Harmonious Homestead
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Fruit Blossoms and How I Care for Them

peach tree blossom care No flower is more welcomed in my garden than the first buds of our fruit trees and bushes.  With the warmth of the past few days, the peach trees in the treeyard bloomed.

strawberry blossomI spotted a strawberry flower in the bed yesterday.  These beautiful flowers will soon develop into sweet nutritious fruit. dwarf cherry blossomThe dwarf cherry has buds just waiting to burst.  I have no idea what to expect out of these knee high trees.  They are purported to produce edible fruit and time will tell whether that is true.

plum tree leaves Leaves on the plum tree are unfurling.  Because this is the first year for the plum, with a heavy heart I will pinch off any blossoms before they go to fruit.  Allowing the tree to grow with no fruit for at least one full season helps it establish roots, branches, and height. raspberry vinesRaspberry vines are growing and leafed out.  I buried several vines to establish some new plants. The blueberry bushes are just starting to sent out leaflets.

A part of me lives in terror this time of year.  A good hard frost can ruin the growing season for all of these fruits.  I follow forecasts looking for evening temperatures below 32 degrees.

The beauty of living on a tiny urban homestead is that I can cover these trees and plants if there is a frost warning.  I pull out sheets and tarps, anchor them with rocks, and give a little protective insulation to my precious fruit blossoms.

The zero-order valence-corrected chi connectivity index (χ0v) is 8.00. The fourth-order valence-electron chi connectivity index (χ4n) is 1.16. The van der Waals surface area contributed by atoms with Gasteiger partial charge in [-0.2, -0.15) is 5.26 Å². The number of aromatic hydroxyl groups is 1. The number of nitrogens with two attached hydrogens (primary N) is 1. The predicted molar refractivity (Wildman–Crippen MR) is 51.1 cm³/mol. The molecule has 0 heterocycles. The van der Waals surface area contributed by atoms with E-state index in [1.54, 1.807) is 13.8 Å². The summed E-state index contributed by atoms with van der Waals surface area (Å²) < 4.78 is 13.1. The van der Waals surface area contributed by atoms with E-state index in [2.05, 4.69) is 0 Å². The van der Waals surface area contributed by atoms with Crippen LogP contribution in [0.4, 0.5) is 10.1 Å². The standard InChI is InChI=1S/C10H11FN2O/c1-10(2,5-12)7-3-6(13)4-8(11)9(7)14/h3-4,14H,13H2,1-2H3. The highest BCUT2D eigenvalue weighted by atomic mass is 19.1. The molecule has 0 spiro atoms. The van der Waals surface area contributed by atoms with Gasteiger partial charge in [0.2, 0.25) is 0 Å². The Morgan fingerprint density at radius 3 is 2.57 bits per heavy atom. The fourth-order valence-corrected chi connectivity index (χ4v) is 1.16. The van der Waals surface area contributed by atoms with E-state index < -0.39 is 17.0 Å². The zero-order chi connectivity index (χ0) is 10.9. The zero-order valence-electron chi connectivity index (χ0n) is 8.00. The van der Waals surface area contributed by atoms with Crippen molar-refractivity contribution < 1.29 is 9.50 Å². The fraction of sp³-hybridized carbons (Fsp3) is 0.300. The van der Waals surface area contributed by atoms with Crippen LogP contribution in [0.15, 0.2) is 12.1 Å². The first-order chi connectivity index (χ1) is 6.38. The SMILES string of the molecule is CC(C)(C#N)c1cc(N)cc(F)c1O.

Once past May 15, the frost free date for central Ohio, I let down my frost guard.  The fruits slowly grow.  I keep an eye out for pests that might be invading and will treat accordingly, though I've never had any problems.

When fruits are just barely mature, changing from chartreuse to full color, my blood pressure rises again.  I want the juicy sweet berries and fruit for myself and my family.  Squirrels and birds have the same desire.  To reap the full harvest, I cover the strawberries, blueberries and raspberries with bird netting.  We reuse netting from year to year, getting our money's worth out of the $7 investment.  When I am ready for berries, I lift the netting or pick right through it.

This will be our first year allowing the peach and cherry trees to fruit.  I hope that pests will not be a problem either during development or harvest time.  I am armed with information from Mother Earth News and Back to Basics should I need to naturally treat animals invading my micro-orchard.

Keeping fruit trees is an emotional process for me.  I love fruit so very much that I take special, some might say obsessive, care of my plants.

Do you have fruit trees?  How do you care for them?